With thanks to Sail Canada, here’s a collection of photos that are Olympic quality. Clearly our ...
Wow. That was a lot of fun reading the collection of boat names that came in from all over the ...
No individual had a greater impact on the modern sport of sailing than Bruce Kirby. Known and ...
Just off The Ocean Race European Tour, Daniel is setting his sights on competing in The Ocean Race ...
After being our fearless leader and publisher since CYOB kicked off, Greg Nicoll, handed over the ...
Swim Drink Fish is spearheading the Vancouver Plastic Cleanup by installing, maintaining, and ...
With but four weeks to go, Sarah is in Japan, staying safe while acclimatizing to the heat at ...
MJM is a different kind of boat builder, second generation family owned and operated, we design and ...
Stuart Hendrie, a pro photographer sent along this photo of the pirate ship in Jordan Ontario. Many ...

DIY & How to

  • Prev
It’s a scary thought - whether your boat is made of wood, fiberglass, aluminum or composite – it’s ...
It’s a scary thought – but whether your boat is made of wood, fiberglass, aluminum or composite – ...
Last summer there was tremendous interest in buying a boat to have fun in the restricted world ...
The boat buying or selling market is hot now and has been since the late spring of 2020. Sean ...
Last issue we got up with Montreal sailor Marc Robic who has accumulated a lot of tips and tricks ...
While some parts of the country are lucky enough to have year-round boating, there are plenty of ...
A Transducer is a device that is installed below the waterline that provides underwater data to a ...
Spring has finally sprung! At least it has weather wise here in Montreal, so it is with great ...
For most of us, the thrill of being aboard is associated with the motion of the water, wind in our ...
An important, but often overlooked maintenance item on any type of boat is it’s steering system. ...

Galvanic CorrosionIt’s a scary thought – but whether your boat is made of wood, fiberglass, aluminum or composite – it’s slowly deteriorating under you. Part of this is the nature of the marine environment: Sun, moisture, waves, wind, movement and vibration all contribute to components breaking down.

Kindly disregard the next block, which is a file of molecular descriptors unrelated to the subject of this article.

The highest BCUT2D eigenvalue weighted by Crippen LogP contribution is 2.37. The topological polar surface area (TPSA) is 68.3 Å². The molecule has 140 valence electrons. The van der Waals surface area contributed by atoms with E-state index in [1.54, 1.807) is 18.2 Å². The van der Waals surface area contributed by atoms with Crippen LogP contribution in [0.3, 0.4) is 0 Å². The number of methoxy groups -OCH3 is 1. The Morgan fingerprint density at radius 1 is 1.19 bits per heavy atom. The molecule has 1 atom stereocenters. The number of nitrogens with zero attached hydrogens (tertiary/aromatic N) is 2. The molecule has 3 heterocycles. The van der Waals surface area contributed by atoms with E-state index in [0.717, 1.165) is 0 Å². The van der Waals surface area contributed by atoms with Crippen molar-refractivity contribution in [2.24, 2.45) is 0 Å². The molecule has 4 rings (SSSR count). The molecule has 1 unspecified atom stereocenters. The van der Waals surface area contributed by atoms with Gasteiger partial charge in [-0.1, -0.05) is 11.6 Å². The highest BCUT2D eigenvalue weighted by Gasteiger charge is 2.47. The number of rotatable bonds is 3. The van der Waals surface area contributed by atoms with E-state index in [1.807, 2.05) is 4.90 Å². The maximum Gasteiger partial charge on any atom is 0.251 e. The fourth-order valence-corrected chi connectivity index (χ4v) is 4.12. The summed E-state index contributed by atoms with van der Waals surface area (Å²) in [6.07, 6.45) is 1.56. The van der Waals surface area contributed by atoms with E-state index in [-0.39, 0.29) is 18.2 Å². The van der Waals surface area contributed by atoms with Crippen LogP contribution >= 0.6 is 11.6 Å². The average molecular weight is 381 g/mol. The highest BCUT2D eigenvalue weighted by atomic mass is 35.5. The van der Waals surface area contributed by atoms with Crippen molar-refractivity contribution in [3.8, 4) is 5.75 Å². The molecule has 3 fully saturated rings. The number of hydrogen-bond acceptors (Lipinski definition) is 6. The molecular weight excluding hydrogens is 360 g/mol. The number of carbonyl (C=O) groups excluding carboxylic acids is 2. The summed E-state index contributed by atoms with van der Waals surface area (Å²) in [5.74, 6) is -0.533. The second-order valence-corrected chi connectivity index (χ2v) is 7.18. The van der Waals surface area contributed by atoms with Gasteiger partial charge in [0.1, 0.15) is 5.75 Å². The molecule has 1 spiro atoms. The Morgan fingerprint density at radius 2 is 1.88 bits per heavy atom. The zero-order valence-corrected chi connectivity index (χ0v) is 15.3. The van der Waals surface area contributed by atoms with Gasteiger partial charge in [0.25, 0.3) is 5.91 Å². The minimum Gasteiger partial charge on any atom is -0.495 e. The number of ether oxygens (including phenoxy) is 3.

But there are other factors that are much more concerning and act at a significantly faster rate that the environment can take credit for. One of these is commonly spoken of, but not terribly well understood: Corrosion. As boaters, we’re concerned with two main types of corrosion: Galvanic and Stray-Current. This edition will focus on galvanic corrosion – in two weeks, stay tuned for info on stray-current.

Read More

 

  

Marine Products

  • Prev
Watermakers take ocean water and create perfect drinking water using reverse osmosis. A Schenker ...
If you’re headed out for a weekend afloat or on a week-long cruise you often must park your vehicle ...
Ten years ago, St. Margaret’s Bay (Halifax), Nova Scotia-based SailTimer Inc. made the first ...
Between the odor and working in confined spaces, replacing an onboard sanitation line is never a ...
For many boat owners who have gear to tote and the occasional stretch of bumpy road to negotiate, a ...
The 2022 Sea-Doo Switch is a re-imagined pontoon that makes hitting the water more accessible than ...
On the water audiophile-quality sound is attainable with the new JBL-R3500 source unit. The latest ...
An environmentally friendly product for refinishing your teak, hemp wood finishing oil is an ...
August means cruising, entertaining and enjoying summer at its finest. And that means food and ...
A Bluetooth-enabled phone or tablet is ideal for streaming music, but it's often stowed safely away ...

Mia and Caleb's EngagementOn July 23 last year, CYOB published a piece on a beautifully restored 1967 Trojan 42 Motor Yacht in Oromocto NB. (That piece was also expanded in CY magazine later in the year.)

One of our Canadian Yachting contributors, Denise Miller, had shared the article on my social media and a young man reached out and asked if she could connect him with the owners of the boat, Dave and Barb. Denise leapt into action and Dave and Barb were thrilled. They concocted a plan that the young lady, Mia, thought she was coming to model for a sales brochure for Dave to do charter tours.

Read More